Sternberg assured African American doctors there was “no discrimination against colored surgeons” in the Army regulations. There was, however, a deep well of social beliefs and practices among white officers and enlisted men that made life difficult for these volunteer doctors. For example, “contract surgeons had the ‘official status of officers’ and by ‘military custom’ associated socially with officers, not enlisted men. But a black surgeon would be a ‘social pariah,’ cut off from the enlisted men of his color and by his color from his fellow officers.”2 It also was believed colored troops “prefer and have greater confidence in the ability of a white surgeon.” Most of the Army’s Hospital Corps personnel were white, so placing a black officer (medical or line) over white enlisted men would be “injurious to discipline.”2 And for white officers and their families, the “attendance of a colored physician would be repugnant.”

This unofficial, unwritten bigotry later would be codified in a 1904 Army Surgeon General memo to the President entitled, “Undesirability of Colored Contract Surgeons.”2 For years afterward, the Surgeon General would publicly maintain there was “nothing either in law or regulation which prohibits the appointment of a colored man in the Medical Corps of the Army, provided he can pass the prescribed physical and professional examination.” But there was a difference between written regulations and daily practices. Hyson’s excellent 1999 article reviewed the lives of five black contract surgeons during the Spanish-American War and the policies and practices they endured.2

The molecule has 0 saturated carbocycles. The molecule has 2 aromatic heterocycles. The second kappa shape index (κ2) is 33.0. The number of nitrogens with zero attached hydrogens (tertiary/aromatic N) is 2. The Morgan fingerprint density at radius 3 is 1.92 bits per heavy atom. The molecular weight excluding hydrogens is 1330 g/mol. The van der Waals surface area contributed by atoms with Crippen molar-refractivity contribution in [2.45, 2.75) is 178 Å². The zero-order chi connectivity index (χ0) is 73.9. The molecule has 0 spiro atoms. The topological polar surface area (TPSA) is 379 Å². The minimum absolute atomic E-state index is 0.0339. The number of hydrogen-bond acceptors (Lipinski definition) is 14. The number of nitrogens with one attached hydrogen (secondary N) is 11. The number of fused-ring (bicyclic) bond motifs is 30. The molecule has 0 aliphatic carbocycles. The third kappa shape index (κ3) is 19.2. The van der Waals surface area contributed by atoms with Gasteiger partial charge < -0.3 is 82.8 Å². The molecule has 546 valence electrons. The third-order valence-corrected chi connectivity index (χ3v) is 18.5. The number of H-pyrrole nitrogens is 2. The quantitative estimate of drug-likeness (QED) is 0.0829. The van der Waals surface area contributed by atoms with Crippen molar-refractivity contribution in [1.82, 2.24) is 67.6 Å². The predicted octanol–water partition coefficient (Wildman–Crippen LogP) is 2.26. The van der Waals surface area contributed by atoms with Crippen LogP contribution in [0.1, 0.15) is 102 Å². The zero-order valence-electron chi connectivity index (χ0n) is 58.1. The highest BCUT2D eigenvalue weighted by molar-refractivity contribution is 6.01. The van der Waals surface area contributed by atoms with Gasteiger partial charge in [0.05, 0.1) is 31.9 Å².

Photograph of a Surgeon in Cuba